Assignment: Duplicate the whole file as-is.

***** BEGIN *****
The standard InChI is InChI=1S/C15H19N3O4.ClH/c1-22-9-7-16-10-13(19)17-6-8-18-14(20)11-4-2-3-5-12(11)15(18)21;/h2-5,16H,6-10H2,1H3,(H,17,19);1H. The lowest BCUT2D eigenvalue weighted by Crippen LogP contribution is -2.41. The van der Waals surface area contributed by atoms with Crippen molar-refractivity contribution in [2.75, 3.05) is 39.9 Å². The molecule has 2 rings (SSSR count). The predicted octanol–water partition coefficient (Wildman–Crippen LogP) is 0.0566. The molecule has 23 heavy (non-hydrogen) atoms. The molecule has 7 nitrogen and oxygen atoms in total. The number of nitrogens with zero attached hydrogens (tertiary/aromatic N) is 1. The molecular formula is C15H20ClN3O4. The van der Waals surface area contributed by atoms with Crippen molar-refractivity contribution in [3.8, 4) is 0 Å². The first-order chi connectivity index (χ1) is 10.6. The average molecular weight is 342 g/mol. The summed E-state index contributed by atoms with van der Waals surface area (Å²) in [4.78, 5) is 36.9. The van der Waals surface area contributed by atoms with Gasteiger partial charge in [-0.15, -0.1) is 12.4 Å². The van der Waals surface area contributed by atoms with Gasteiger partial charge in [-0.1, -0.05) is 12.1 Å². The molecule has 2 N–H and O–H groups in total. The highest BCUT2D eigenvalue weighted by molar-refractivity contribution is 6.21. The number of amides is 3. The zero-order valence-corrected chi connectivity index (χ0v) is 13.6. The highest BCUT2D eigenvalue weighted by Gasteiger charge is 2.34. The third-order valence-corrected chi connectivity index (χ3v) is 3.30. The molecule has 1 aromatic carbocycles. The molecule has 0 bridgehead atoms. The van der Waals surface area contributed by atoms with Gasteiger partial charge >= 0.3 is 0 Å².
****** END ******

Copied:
The standard InChI is InChI=1S/C15H19N3O4.ClH/c1-22-9-7-16-10-13(19)17-6-8-18-14(20)11-4-2-3-5-12(11)15(18)21;/h2-5,16H,6-10H2,1H3,(H,17,19);1H. The lowest BCUT2D eigenvalue weighted by Crippen LogP contribution is -2.41. The van der Waals surface area contributed by atoms with Crippen molar-refractivity contribution in [2.75, 3.05) is 39.9 Å². The molecule has 2 rings (SSSR count). The predicted octanol–water partition coefficient (Wildman–Crippen LogP) is 0.0566. The molecule has 23 heavy (non-hydrogen) atoms. The molecule has 7 nitrogen and oxygen atoms in total. The number of nitrogens with zero attached hydrogens (tertiary/aromatic N) is 1. The molecular formula is C15H20ClN3O4. The van der Waals surface area contributed by atoms with Crippen molar-refractivity contribution in [3.8, 4) is 0 Å². The first-order chi connectivity index (χ1) is 10.6. The average molecular weight is 342 g/mol. The summed E-state index contributed by atoms with van der Waals surface area (Å²) in [4.78, 5) is 36.9. The van der Waals surface area contributed by atoms with Gasteiger partial charge in [-0.15, -0.1) is 12.4 Å². The van der Waals surface area contributed by atoms with Gasteiger partial charge in [-0.1, -0.05) is 12.1 Å². The molecule has 2 N–H and O–H groups in total. The highest BCUT2D eigenvalue weighted by molar-refractivity contribution is 6.21. The number of amides is 3. The zero-order valence-corrected chi connectivity index (χ0v) is 13.6. The highest BCUT2D eigenvalue weighted by Gasteiger charge is 2.34. The third-order valence-corrected chi connectivity index (χ3v) is 3.30. The molecule has 1 aromatic carbocycles. The molecule has 0 bridgehead atoms. The van der Waals surface area contributed by atoms with Gasteiger partial charge >= 0.3 is 0 Å².